The diet of fathers could directly impact the health of their unborn children's health and wellbeing, according to a new Australian study.
In what is believed to be a first, the study of male rats appears to show a link between how much the father eats and the weight and behaviour of their offspring.
The results have been published in the scientific journal Psychoneuroendocrinology today.
The cross-generational study, led by Professor Antonio Paolini from RMIT's School of Health Sciences, saw one group of male rats allowed to eat an abundant amount of food compared to another group which had 25 percent fewer calories in their diet.
"Even though the father has had no contact with their offspring and the mother's behaviour remained relatively unchanged, the offspring of the food-limited rats were lighter, ate less and showed less evidence of anxiety.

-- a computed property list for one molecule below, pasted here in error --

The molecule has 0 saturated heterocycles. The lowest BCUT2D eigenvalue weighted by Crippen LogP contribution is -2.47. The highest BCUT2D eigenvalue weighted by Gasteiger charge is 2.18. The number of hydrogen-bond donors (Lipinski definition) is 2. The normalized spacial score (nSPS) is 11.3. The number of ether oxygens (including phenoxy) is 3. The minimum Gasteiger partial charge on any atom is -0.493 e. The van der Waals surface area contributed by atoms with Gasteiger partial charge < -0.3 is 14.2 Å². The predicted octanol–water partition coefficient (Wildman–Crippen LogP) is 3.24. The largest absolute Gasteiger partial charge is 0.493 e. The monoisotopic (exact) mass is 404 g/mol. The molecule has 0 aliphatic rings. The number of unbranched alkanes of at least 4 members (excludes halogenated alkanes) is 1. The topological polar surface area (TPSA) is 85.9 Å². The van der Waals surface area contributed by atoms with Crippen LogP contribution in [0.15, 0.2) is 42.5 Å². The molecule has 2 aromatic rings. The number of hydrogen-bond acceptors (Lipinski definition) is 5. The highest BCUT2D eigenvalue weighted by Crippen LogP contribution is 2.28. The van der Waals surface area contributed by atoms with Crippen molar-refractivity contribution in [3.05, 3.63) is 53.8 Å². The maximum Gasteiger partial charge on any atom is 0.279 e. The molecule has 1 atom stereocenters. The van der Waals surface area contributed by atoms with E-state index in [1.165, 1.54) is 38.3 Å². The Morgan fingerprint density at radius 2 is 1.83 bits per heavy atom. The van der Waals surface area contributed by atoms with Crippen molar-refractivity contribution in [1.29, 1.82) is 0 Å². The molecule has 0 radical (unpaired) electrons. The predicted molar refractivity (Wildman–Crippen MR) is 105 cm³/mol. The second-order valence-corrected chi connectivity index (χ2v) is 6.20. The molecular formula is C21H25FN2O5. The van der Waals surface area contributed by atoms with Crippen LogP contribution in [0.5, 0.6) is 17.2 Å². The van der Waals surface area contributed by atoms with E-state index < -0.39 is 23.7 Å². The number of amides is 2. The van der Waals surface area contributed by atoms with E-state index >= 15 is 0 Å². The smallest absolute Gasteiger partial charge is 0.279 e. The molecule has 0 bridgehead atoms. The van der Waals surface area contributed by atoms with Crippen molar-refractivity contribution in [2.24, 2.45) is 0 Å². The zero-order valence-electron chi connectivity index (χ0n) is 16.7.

"The results suggest that the diet of one generation may affect the next," Prof Paolini said.
It appears to show differences in offspring act differently as a result of their father's experience.
Prof Paolini believes fewer calories could make survival instincts better, make animals less anxious and more adventurous in exploring.
The research could have a major impact for people, with Prof Paolini saying lower levels of anxiety linked to a reduced diet it "raises alarm bells" for long-term potential health consequences with rising obesity levels.
"This generation lives in a world where food is plentiful, something that could have profound implications for future generations and society as a whole."
Men and women trying to conceive should consider their lifestyles including diet, alcohol consumption and smoking, Prof Paolini suggests.